Hospitality operators fearful of having the free Wi-Fi connections they offer customers cut off under new Government legislation have been offered a ray of hope.
Telecommunications regulator Ofcom has issued a draft code of practice to reduce online copyright infringement and opened a consultation.
The move comes after the controversial Digital Economy Bill was rushed through Parliament before the election, amid fears that it would unfairly punish businesses whose customers were suspected of infringing copyright while using their free Wi-Fi.
But the draft code of practice to reduce copyright infringment issued by Ofcom offered a ray of hope for pubs, bars and restaurants because only fixed-line Internet Service Providers (ISPs) with more than 400,000 subscribers will be covered by the act.
That could mean that hospitality businesses offering Wi-Fi access no longer have to worry about being penalised.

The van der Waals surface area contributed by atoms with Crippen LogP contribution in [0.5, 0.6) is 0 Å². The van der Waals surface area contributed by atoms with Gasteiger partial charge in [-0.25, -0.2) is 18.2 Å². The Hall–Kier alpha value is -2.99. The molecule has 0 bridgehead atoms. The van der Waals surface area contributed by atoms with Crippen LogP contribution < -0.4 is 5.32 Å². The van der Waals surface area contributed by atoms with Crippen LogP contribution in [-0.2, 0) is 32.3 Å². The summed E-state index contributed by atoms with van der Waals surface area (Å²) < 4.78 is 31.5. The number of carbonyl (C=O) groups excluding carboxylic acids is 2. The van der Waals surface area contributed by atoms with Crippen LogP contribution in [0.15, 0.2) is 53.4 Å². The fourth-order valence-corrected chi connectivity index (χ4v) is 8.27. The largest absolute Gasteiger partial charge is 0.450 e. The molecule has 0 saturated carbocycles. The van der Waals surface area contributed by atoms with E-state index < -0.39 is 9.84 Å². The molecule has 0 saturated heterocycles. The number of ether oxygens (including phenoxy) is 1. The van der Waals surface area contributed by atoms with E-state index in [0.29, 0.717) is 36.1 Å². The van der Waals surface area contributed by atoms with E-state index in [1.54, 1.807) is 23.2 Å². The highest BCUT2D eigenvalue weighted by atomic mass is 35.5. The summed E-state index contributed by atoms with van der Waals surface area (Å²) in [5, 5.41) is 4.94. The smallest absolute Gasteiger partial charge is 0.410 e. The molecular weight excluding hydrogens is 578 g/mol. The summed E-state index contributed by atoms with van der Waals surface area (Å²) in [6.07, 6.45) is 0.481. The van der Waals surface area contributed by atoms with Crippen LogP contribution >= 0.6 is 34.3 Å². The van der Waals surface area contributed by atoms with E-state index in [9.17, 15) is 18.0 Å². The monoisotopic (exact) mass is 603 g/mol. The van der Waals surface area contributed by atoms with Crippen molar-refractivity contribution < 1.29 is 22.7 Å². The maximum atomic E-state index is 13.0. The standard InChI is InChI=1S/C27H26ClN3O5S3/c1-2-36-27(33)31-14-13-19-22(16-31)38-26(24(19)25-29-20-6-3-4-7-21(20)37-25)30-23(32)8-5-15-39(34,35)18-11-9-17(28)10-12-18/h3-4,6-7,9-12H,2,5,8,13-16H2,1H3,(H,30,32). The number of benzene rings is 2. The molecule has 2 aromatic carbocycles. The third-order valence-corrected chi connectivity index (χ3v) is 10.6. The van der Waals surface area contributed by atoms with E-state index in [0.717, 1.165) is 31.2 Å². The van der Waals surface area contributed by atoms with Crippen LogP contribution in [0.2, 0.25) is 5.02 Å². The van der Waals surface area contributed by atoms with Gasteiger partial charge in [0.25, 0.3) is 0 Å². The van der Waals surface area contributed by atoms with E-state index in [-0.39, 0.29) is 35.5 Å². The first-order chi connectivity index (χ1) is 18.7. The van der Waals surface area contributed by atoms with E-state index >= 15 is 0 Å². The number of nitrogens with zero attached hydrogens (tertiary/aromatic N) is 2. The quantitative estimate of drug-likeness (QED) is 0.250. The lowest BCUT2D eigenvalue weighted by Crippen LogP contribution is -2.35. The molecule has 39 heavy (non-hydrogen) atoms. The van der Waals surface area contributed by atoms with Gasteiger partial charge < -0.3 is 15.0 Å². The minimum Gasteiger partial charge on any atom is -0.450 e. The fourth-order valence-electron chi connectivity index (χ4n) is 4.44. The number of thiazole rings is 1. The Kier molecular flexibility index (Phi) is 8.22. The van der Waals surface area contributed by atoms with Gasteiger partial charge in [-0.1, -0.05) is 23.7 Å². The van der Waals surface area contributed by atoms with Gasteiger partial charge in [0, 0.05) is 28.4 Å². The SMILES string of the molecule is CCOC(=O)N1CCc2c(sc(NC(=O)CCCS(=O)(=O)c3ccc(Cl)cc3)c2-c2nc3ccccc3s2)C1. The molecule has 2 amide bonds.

James Touzel, head of technology and media at national law firm TLT, said: "While the draft code is good news for hospitality operators, it leaves two remaining concerns. First, the criteria may change. The code is only in draft form and is currently open for consultation. Before publication of the final code, the definition of ISPs may be widened to include leisure outlets with a smaller number of customers. Also, the draft code specifically envisages that the criteria will be kept under review and could be widened even after publication of the final code if this is necessary to address illegal file sharing. This would be a significant concern, as outlets have little, if any, control over what users are doing with Wi-Fi and they could find themselves having their internet connection restricted or terminated without having been at fault themselves.
"Second, it is possible that an outlet may be treated as a subscriber, rather than an ISP, so that for the purposes of the act, the actions of its customers in downloading infringing content are treated as the actions of the outlet. This concern is not new and is a risk to anyone providing Wi-Fi services to the public. The new act and proposed code are also a reminder to providers of Wi-Fi services to have in place effective terms and conditions with its customers using Wi-Fi services managing the copyright infringement risks."
The consultation closes on 30 July.
By Neil Gerrard
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